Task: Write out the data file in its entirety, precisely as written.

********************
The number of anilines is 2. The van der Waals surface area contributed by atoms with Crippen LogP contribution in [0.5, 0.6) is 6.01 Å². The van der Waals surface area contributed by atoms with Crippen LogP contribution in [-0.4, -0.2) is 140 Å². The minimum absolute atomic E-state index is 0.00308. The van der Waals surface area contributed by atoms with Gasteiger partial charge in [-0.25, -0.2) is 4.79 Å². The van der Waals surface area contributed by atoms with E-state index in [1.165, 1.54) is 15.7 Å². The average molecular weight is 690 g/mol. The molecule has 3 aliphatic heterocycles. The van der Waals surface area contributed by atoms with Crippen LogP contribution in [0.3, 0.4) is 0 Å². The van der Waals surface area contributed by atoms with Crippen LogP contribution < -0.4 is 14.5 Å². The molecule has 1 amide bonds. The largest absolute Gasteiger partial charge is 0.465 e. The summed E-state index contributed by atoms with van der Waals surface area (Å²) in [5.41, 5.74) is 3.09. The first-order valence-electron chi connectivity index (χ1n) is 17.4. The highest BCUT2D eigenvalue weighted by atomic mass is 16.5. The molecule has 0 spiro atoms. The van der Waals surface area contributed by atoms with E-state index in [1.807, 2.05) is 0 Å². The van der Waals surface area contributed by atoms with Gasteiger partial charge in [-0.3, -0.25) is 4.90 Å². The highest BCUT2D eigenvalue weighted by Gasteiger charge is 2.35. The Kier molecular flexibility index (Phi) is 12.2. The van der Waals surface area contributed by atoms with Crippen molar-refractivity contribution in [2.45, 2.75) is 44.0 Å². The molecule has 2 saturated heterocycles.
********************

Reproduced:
The number of anilines is 2. The van der Waals surface area contributed by atoms with Crippen LogP contribution in [0.5, 0.6) is 6.01 Å². The van der Waals surface area contributed by atoms with Crippen LogP contribution in [-0.4, -0.2) is 140 Å². The minimum absolute atomic E-state index is 0.00308. The van der Waals surface area contributed by atoms with Gasteiger partial charge in [-0.25, -0.2) is 4.79 Å². The van der Waals surface area contributed by atoms with E-state index in [1.165, 1.54) is 15.7 Å². The average molecular weight is 690 g/mol. The molecule has 3 aliphatic heterocycles. The van der Waals surface area contributed by atoms with Crippen LogP contribution in [0.3, 0.4) is 0 Å². The van der Waals surface area contributed by atoms with Crippen LogP contribution < -0.4 is 14.5 Å². The molecule has 1 amide bonds. The largest absolute Gasteiger partial charge is 0.465 e. The summed E-state index contributed by atoms with van der Waals surface area (Å²) in [5.41, 5.74) is 3.09. The first-order valence-electron chi connectivity index (χ1n) is 17.4. The highest BCUT2D eigenvalue weighted by atomic mass is 16.5. The molecule has 0 spiro atoms. The van der Waals surface area contributed by atoms with E-state index in [1.807, 2.05) is 0 Å². The van der Waals surface area contributed by atoms with Gasteiger partial charge in [-0.3, -0.25) is 4.90 Å². The highest BCUT2D eigenvalue weighted by Gasteiger charge is 2.35. The Kier molecular flexibility index (Phi) is 12.2. The van der Waals surface area contributed by atoms with Crippen molar-refractivity contribution in [2.45, 2.75) is 44.0 Å². The molecule has 2 saturated heterocycles.